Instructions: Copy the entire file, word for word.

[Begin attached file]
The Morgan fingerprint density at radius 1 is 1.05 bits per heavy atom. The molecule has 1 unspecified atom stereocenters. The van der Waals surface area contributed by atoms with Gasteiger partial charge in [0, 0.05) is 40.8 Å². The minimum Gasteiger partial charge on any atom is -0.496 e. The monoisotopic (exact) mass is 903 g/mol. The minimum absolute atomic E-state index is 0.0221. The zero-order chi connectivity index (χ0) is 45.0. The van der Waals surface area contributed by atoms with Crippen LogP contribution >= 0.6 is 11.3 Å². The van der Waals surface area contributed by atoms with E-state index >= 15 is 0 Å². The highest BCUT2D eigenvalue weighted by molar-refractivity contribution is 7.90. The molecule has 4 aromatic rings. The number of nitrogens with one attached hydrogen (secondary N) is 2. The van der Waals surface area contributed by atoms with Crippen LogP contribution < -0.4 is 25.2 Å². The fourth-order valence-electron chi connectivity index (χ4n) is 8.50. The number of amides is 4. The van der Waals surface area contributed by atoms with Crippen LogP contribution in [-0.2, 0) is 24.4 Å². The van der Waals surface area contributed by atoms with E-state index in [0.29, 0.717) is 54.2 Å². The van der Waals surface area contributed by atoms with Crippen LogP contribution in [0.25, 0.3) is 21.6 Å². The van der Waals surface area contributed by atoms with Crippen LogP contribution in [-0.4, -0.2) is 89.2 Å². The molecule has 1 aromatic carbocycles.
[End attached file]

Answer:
The Morgan fingerprint density at radius 1 is 1.05 bits per heavy atom. The molecule has 1 unspecified atom stereocenters. The van der Waals surface area contributed by atoms with Gasteiger partial charge in [0, 0.05) is 40.8 Å². The minimum Gasteiger partial charge on any atom is -0.496 e. The monoisotopic (exact) mass is 903 g/mol. The minimum absolute atomic E-state index is 0.0221. The zero-order chi connectivity index (χ0) is 45.0. The van der Waals surface area contributed by atoms with Crippen LogP contribution >= 0.6 is 11.3 Å². The van der Waals surface area contributed by atoms with E-state index >= 15 is 0 Å². The highest BCUT2D eigenvalue weighted by molar-refractivity contribution is 7.90. The molecule has 4 aromatic rings. The number of nitrogens with one attached hydrogen (secondary N) is 2. The van der Waals surface area contributed by atoms with Crippen LogP contribution < -0.4 is 25.2 Å². The fourth-order valence-electron chi connectivity index (χ4n) is 8.50. The number of amides is 4. The van der Waals surface area contributed by atoms with Crippen LogP contribution in [-0.2, 0) is 24.4 Å². The van der Waals surface area contributed by atoms with E-state index in [0.29, 0.717) is 54.2 Å². The van der Waals surface area contributed by atoms with Crippen LogP contribution in [0.25, 0.3) is 21.6 Å². The van der Waals surface area contributed by atoms with Crippen LogP contribution in [-0.4, -0.2) is 89.2 Å². The molecule has 1 aromatic carbocycles.